- June 19, 2020
January is a big month for goal setting and resolutions. Of course, many times we fall short in these plans: research suggests only 8% of Americans follow through and achieve their goals.
So how do you turn your aspirations of the future into an achievement you’re proud of? It might help to consider three reasons you failed in the past to avoid those breakdowns this year. Those reasons include:
I often hear of people starting incredibly strict nutrition plans and workout regimens, just to find themselves burnt out on the rigidity of it. I get it: you’re excited and motivated to make big changes — but research suggests overly-rigid routines actually undermine habit formation.
Instead, start small by adding behaviors that can easily be incorporated into your routine. Once those become routine, add from there. Instead of promising yourself you’ll hit the gym five days a week, start with once a week. Prove to yourself you can show up for one, then make it two.
This is really important: develop a plan, but be ready to pivot when inevitable life circumstances pop up. An if/then plan can support you when plan A falls through. When a routine is too rigid, it’s easy to give up and focus on more pressing issues.
Can you really expect to have a six-pack after two weeks of going to the gym? Of course not. Change doesn’t happen overnight, it happens over time. Yet, we all feel like our efforts should be paying off quicker. In my own experience and while working with clients, I found achieving goals often takes longer than you expect and requires more patience and self-discipline than you originally thought.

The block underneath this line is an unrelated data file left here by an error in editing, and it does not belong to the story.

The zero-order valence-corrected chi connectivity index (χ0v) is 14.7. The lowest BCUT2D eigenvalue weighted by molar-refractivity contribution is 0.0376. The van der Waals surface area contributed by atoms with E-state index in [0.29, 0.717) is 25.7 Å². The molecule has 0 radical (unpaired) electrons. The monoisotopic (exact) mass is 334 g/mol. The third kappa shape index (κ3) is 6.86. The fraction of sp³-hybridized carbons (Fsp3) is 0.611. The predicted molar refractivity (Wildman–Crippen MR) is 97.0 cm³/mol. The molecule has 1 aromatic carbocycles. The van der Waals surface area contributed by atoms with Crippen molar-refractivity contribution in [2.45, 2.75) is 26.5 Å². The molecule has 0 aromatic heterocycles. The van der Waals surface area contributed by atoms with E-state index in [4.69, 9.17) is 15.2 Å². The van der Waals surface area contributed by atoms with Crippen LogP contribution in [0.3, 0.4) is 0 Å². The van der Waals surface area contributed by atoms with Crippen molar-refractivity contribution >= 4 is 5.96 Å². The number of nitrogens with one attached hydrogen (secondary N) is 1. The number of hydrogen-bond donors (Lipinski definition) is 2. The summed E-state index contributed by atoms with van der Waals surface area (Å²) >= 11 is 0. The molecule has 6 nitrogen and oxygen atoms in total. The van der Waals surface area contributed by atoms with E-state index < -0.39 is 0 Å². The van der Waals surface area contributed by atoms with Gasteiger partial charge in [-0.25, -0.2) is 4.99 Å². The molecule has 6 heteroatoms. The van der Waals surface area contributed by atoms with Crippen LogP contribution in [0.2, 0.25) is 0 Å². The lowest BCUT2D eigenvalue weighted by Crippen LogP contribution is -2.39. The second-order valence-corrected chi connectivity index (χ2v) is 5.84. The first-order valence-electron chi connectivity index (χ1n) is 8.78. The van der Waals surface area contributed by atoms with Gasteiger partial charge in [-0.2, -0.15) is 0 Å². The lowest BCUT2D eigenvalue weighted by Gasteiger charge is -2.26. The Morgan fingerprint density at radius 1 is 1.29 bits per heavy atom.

When your efforts don’t align with the progress you think you should be making, that leads to frustration. So what can you do? There’s likely someone who has made the exact changes you are trying to make. Reach out, ask them questions; they’ve likely struggled with the same things you are.
Remember: consistency compounds and momentum builds. Continue to put in the daily effort and you’ll see progress before you know it.
Visualizing the end result alone is not sufficient to bring about your desired change. Day-dreaming of your accomplishment is the fun part. Unfortunately, it leaves you less-prepared for action because you tricked your mind into thinking you already achieved it.
Our minds are ineffective at distinguishing between fantasy and reality. Gabriele Oettingen, a motivation psychologist, proved in her research it’s more effective to use what she calls ‘mental contrasting’. This technique involves visualizing the behaviors required, as well as the barriers and difficulties you’ll encounter in the process. As a result, your subconscious ties together the future goal with the efforts and obstacles it must overcome in the present. That makes you more motivated to take action.
Achieving your resolutions has less to do with the goals you set and everything to do with the systems you follow. If you want to achieve your goals in the New Year, start small, stay flexible, develop a back-up plan, consider the effort and remember small actions everyday lead to extraordinary success over time. Finally, enjoy the process of becoming and give yourself grace every step of the way.
Meredith Killingsworth is a life and executive coach, wellness expert and motivational speaker in Sarasota and Bradenton.